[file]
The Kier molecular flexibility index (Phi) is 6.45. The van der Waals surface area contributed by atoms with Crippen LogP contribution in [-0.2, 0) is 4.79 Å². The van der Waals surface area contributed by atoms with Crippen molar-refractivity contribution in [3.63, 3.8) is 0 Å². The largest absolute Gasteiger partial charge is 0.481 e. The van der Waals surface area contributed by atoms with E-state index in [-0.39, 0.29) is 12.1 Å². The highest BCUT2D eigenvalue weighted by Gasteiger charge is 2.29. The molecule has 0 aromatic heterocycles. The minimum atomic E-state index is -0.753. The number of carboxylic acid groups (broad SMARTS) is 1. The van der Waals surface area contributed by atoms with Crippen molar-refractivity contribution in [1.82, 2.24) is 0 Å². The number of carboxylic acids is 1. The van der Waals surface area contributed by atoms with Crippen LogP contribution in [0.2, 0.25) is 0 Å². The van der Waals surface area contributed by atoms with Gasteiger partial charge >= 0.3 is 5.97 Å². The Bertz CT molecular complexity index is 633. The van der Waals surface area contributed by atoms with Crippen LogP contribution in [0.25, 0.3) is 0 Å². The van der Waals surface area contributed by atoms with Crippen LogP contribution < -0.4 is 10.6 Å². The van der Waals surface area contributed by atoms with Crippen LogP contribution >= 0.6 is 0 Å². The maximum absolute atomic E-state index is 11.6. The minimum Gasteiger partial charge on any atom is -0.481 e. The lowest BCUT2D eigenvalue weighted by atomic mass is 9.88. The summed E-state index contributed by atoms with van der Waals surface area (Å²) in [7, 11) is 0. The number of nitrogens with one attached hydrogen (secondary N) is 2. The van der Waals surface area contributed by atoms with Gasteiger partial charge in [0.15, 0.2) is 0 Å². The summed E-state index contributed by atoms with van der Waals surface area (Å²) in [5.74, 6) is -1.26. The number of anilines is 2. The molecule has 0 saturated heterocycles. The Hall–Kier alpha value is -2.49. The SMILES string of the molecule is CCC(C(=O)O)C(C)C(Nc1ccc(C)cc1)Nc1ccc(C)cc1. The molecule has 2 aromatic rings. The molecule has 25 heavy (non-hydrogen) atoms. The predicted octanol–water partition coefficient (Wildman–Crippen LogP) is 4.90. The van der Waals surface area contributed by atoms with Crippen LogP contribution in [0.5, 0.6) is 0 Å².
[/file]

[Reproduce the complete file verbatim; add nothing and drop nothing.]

The Kier molecular flexibility index (Phi) is 6.45. The van der Waals surface area contributed by atoms with Crippen LogP contribution in [-0.2, 0) is 4.79 Å². The van der Waals surface area contributed by atoms with Crippen molar-refractivity contribution in [3.63, 3.8) is 0 Å². The largest absolute Gasteiger partial charge is 0.481 e. The van der Waals surface area contributed by atoms with E-state index in [-0.39, 0.29) is 12.1 Å². The highest BCUT2D eigenvalue weighted by Gasteiger charge is 2.29. The molecule has 0 aromatic heterocycles. The minimum atomic E-state index is -0.753. The number of carboxylic acid groups (broad SMARTS) is 1. The van der Waals surface area contributed by atoms with Crippen molar-refractivity contribution in [1.82, 2.24) is 0 Å². The number of carboxylic acids is 1. The van der Waals surface area contributed by atoms with Crippen LogP contribution in [0.2, 0.25) is 0 Å². The van der Waals surface area contributed by atoms with Gasteiger partial charge >= 0.3 is 5.97 Å². The Bertz CT molecular complexity index is 633. The van der Waals surface area contributed by atoms with Crippen LogP contribution in [0.25, 0.3) is 0 Å². The van der Waals surface area contributed by atoms with Crippen LogP contribution < -0.4 is 10.6 Å². The van der Waals surface area contributed by atoms with Crippen LogP contribution >= 0.6 is 0 Å². The maximum absolute atomic E-state index is 11.6. The minimum Gasteiger partial charge on any atom is -0.481 e. The lowest BCUT2D eigenvalue weighted by atomic mass is 9.88. The summed E-state index contributed by atoms with van der Waals surface area (Å²) in [7, 11) is 0. The number of nitrogens with one attached hydrogen (secondary N) is 2. The van der Waals surface area contributed by atoms with Gasteiger partial charge in [0.15, 0.2) is 0 Å². The summed E-state index contributed by atoms with van der Waals surface area (Å²) in [5.74, 6) is -1.26. The number of anilines is 2. The molecule has 0 saturated heterocycles. The Hall–Kier alpha value is -2.49. The SMILES string of the molecule is CCC(C(=O)O)C(C)C(Nc1ccc(C)cc1)Nc1ccc(C)cc1. The molecule has 2 aromatic rings. The molecule has 25 heavy (non-hydrogen) atoms. The predicted octanol–water partition coefficient (Wildman–Crippen LogP) is 4.90. The van der Waals surface area contributed by atoms with Crippen LogP contribution in [0.5, 0.6) is 0 Å².